The restaurant version "powdered" the finished dish with parmesan cheese. Mine needed a lot more parm at the finish.
I used WAY too much piccata sauce. They just sauced essentially the middle of the dish. I went a little crazy I guess. I tend to do that sometimes.
Mattison's used whole artichoke hearts in their dish. I followed the recipe and used halves. Either would be fine. Again, preference.
I nailed the taste though. The dishes tasted very similar.
THE VERDICT. CAN YOU MAKE THIS SUCCESSFULLY AT HOME? YES!!
If you would like to try your hand at this relatively easy and tasty dish here are the full instructions. Bon Appetit!
My grandmother, Esther, never believed in throwing anything away. Once the artichoke hearts were dipped in the egg wash and cooked in olive oil, she would scramble the leftover egg wash in the same skillet, creating slightly green eggs. The two served together were truly Esther-Style.
12 artichoke hearts
½ cup flour
1 Tbsp water
½ cup flour
½ cup grated Parmesan cheese
½ cup olive oil
Halve, rinse, and drain artichoke hearts. Dredge in flour then dip in an egg wash made by whisking the eggs with the water. Combine the remaining flour with the Parmesan cheese and dredge the artichoke hearts again, shaking off excess coating. Pour oil into a large skillet and preheat to medium-high. Add artichokes, cut side down first, and pan-fry for 2 minutes. Turn and cook for 2 more minutes until golden brown. Serve with Piccata Sauce and garnish with chopped basil and grated Parmesan cheese.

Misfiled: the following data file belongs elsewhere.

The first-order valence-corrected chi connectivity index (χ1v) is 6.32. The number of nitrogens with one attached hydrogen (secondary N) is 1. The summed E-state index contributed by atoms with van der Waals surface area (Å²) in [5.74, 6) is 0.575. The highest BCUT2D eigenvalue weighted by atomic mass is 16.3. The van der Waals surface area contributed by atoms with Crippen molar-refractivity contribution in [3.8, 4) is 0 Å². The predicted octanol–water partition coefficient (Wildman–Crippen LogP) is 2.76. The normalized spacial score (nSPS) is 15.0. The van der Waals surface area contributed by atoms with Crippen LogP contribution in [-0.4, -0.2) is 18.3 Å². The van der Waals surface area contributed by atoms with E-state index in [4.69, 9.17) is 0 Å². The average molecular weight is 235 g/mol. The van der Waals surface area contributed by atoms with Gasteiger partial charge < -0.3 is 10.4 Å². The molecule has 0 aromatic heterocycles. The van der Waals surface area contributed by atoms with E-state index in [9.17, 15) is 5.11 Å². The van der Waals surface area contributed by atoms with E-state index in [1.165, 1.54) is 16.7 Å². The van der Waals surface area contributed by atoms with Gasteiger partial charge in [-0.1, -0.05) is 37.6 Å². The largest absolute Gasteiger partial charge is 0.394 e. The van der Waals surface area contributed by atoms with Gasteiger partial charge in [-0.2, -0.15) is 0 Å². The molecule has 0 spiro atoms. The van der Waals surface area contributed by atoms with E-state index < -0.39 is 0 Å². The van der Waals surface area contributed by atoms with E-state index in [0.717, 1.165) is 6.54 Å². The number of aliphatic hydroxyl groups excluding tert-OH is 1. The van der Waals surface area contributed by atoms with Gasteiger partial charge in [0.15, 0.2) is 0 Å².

Piccata Sauce Esther-Style Ingredients:
1½ Tbsp olive oil
4 tsp finely diced shallots
2 Tbsp capers
2 tsp chopped garlic
1 cup white wine
4 Tbsp butter
2 Tbsp seeded, diced tomatoes
10 chiffonade medium basil leaves
2 Tbsp grated Parmesan cheese
juice of 1 lemon
salt and pepper to taste
Preheat olive oil in a sauté pan to medium-low. Add shallots and cook for 2 to 3 minutes until soft. Add capers and garlic and cook for one minute. Add wine, increase heat to high and reduce by half. Reduce heat and add butter. Once melted, add tomatoes, basil, cheese, and lemon juice. Season to taste.
Serves 1 (or sharable for 2)
If you make this dish at home (and you really should give it a try), please tell us how it turned out by leaving a comment at the bottom of this newsletter. Better yet, send us a photo. We may reprint a few of them at a later date. You’ve already seen how my attempt turned out. Let's see how you do!
This "Make it at Home" recipe feature is a work in progress. I'm trying to decide if I should visit the restaurant before or after I make my dish?? This time I went after. I think the outcome is more of a surprise that way.
A note (and a request) - If you own or are a chef at a Sarasota restaurant and would like to have your recipe featured in a future edition, please get in touch with us through our Facebook page or our dineSarasota.com website. We want to cook your dish!!
As usual, here are a few links that we think you’ll find useful.